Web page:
A research design encompasses the methodology and procedure employed to conduct scientific research. Although procedures vary from one field of inquiry to another, identifiable features distinguish scientific inquiry from other methods of obtaining knowledge. In general, scientific researchers propose hypotheses as explanations of phenomena, and design research to test these hypotheses via predictions which can be derived from them.
The design of a study defines the study type, research question and hypotheses, independent and dependent variables, and data collection methods (Figure 1). There are many ways to classify research designs, but some examples include descriptive (case studies, surveys), correlational (observational study), semi-experimental (field experiment), experimental (with random assignment), review, and meta-analytic, among others. Another distinction can be made between quantitative methods and qualitative methods.
Quantitative methods are generally useful when a researcher seeks to study large-scale patterns of behavior, while qualitative methods are often more effective when dealing with interactions and relationships in detail (Figure 3). Quantitative methods of sociological research approach social phenomena from the perspective that they can be measured and quantified. For instance, socio-economic status (often referred to by sociologists as SES) can be divided into different groups such as working-class, middle-class, and wealthy, and can be measured using any of a number of variables, such as income and educational attainment.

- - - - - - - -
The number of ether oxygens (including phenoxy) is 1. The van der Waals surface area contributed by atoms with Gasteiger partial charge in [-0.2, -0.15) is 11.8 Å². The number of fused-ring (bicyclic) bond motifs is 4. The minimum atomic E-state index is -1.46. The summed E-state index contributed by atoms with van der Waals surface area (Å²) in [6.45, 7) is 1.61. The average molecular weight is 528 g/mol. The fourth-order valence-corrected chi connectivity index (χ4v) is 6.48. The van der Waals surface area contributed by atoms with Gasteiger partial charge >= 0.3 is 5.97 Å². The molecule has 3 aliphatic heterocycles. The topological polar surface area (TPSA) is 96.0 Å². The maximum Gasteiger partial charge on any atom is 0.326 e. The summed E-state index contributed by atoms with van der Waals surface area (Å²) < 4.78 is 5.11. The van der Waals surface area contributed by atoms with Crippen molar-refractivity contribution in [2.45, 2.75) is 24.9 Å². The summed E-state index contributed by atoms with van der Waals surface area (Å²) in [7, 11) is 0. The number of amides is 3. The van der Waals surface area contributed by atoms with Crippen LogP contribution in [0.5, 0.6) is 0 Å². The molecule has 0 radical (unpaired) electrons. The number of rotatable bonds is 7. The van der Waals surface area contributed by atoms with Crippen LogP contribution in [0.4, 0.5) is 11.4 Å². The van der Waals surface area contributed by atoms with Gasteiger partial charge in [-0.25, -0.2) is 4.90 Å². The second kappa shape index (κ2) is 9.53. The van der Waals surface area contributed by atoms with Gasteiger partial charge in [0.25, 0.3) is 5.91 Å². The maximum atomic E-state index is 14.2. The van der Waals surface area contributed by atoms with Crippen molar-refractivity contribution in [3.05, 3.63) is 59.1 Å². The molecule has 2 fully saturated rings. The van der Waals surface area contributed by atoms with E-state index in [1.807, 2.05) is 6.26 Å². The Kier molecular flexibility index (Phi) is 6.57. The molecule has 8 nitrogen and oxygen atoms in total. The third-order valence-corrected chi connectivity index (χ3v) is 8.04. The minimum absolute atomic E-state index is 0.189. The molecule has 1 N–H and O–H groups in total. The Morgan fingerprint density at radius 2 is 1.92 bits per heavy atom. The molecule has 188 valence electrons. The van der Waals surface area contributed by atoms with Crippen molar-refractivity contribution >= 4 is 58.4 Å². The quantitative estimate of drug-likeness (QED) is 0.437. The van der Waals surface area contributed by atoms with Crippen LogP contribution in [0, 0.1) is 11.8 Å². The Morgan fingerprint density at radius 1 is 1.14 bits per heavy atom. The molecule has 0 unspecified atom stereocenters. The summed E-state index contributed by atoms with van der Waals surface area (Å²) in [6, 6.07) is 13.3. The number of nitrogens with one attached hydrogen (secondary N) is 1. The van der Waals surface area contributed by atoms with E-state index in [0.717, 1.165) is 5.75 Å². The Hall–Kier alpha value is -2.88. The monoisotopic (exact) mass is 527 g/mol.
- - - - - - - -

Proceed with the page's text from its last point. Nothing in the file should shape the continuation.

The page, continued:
Qualitative methods are often used to develop a deeper understanding of a particular phenomenon. They also often deliberately give up on quantity, which is necessary for statistical analysis, in order to reach a greater depth in analysis of the phenomenon being studied. While quantitative methods involve experiments, surveys, secondary data analysis, and statistical analysis, qualitatively oriented sociologists tend to employ different methods of data collection and hypothesis testing, including participant observation, interviews, focus groups, content analysis, and historical comparison (Figure 2).
Qualitative sociological research is often associated with an interpretive framework, which is more descriptive or narrative in its findings. In contrast to the scientific method, which follows the hypothesis-testing model in order to find generalizable results, the interpretive framework seeks to understand social worlds from the point of view of participants.
Although sociologists often specialize in one approach, many sociologists use a complementary combination of design types and research methods in their research. Even in the same study a researcher may employ multiple methods.